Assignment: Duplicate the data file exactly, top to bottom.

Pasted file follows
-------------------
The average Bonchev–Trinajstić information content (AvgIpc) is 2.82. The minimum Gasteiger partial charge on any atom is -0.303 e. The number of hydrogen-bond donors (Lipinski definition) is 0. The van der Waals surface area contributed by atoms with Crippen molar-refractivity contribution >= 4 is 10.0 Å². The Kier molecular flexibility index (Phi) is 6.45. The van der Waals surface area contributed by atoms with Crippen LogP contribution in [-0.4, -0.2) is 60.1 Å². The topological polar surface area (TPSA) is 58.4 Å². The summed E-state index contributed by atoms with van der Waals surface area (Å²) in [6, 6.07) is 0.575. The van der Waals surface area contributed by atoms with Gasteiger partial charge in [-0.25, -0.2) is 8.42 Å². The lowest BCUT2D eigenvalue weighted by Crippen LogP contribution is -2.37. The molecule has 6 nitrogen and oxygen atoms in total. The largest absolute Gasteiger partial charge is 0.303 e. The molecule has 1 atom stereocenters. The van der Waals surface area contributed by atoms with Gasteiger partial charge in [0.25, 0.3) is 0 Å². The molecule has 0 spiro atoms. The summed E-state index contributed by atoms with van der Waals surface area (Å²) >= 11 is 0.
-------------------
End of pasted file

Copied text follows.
The average Bonchev–Trinajstić information content (AvgIpc) is 2.82. The minimum Gasteiger partial charge on any atom is -0.303 e. The number of hydrogen-bond donors (Lipinski definition) is 0. The van der Waals surface area contributed by atoms with Crippen molar-refractivity contribution >= 4 is 10.0 Å². The Kier molecular flexibility index (Phi) is 6.45. The van der Waals surface area contributed by atoms with Crippen LogP contribution in [-0.4, -0.2) is 60.1 Å². The topological polar surface area (TPSA) is 58.4 Å². The summed E-state index contributed by atoms with van der Waals surface area (Å²) in [6, 6.07) is 0.575. The van der Waals surface area contributed by atoms with Gasteiger partial charge in [-0.25, -0.2) is 8.42 Å². The lowest BCUT2D eigenvalue weighted by Crippen LogP contribution is -2.37. The molecule has 6 nitrogen and oxygen atoms in total. The largest absolute Gasteiger partial charge is 0.303 e. The molecule has 1 atom stereocenters. The van der Waals surface area contributed by atoms with Gasteiger partial charge in [0.25, 0.3) is 0 Å². The molecule has 0 spiro atoms. The summed E-state index contributed by atoms with van der Waals surface area (Å²) >= 11 is 0.